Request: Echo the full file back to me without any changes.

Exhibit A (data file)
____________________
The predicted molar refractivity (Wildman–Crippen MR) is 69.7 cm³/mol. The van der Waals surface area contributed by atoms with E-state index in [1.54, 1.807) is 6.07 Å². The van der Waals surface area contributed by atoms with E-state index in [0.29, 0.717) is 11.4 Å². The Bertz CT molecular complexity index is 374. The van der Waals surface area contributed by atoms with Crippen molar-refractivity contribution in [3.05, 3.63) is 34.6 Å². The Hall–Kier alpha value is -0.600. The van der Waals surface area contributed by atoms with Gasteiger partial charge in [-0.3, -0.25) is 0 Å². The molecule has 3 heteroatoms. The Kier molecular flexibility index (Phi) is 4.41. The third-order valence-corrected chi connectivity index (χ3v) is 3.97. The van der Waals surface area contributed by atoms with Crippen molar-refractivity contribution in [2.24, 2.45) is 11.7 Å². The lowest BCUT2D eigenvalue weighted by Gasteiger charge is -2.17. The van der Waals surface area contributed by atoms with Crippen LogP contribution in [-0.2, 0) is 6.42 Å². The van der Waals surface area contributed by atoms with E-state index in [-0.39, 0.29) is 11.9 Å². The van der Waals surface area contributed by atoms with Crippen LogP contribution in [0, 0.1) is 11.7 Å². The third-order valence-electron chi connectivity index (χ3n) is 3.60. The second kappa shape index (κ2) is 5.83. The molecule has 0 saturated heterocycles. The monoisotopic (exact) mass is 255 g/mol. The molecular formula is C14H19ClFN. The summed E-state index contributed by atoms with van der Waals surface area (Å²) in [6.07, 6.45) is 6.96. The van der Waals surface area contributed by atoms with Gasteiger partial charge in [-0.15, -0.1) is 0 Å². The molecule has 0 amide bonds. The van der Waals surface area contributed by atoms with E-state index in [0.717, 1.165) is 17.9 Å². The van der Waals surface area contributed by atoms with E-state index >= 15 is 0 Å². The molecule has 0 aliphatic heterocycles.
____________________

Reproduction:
The predicted molar refractivity (Wildman–Crippen MR) is 69.7 cm³/mol. The van der Waals surface area contributed by atoms with E-state index in [1.54, 1.807) is 6.07 Å². The van der Waals surface area contributed by atoms with E-state index in [0.29, 0.717) is 11.4 Å². The Bertz CT molecular complexity index is 374. The van der Waals surface area contributed by atoms with Crippen molar-refractivity contribution in [3.05, 3.63) is 34.6 Å². The Hall–Kier alpha value is -0.600. The van der Waals surface area contributed by atoms with Gasteiger partial charge in [-0.3, -0.25) is 0 Å². The molecule has 3 heteroatoms. The Kier molecular flexibility index (Phi) is 4.41. The third-order valence-corrected chi connectivity index (χ3v) is 3.97. The van der Waals surface area contributed by atoms with Crippen molar-refractivity contribution in [2.24, 2.45) is 11.7 Å². The lowest BCUT2D eigenvalue weighted by Gasteiger charge is -2.17. The van der Waals surface area contributed by atoms with Crippen LogP contribution in [-0.2, 0) is 6.42 Å². The van der Waals surface area contributed by atoms with E-state index in [-0.39, 0.29) is 11.9 Å². The van der Waals surface area contributed by atoms with Crippen LogP contribution in [0, 0.1) is 11.7 Å². The third-order valence-electron chi connectivity index (χ3n) is 3.60. The second kappa shape index (κ2) is 5.83. The molecule has 0 saturated heterocycles. The monoisotopic (exact) mass is 255 g/mol. The molecular formula is C14H19ClFN. The summed E-state index contributed by atoms with van der Waals surface area (Å²) in [6.07, 6.45) is 6.96. The van der Waals surface area contributed by atoms with Gasteiger partial charge in [-0.15, -0.1) is 0 Å². The molecule has 0 amide bonds. The van der Waals surface area contributed by atoms with E-state index in [0.717, 1.165) is 17.9 Å². The van der Waals surface area contributed by atoms with E-state index >= 15 is 0 Å². The molecule has 0 aliphatic heterocycles.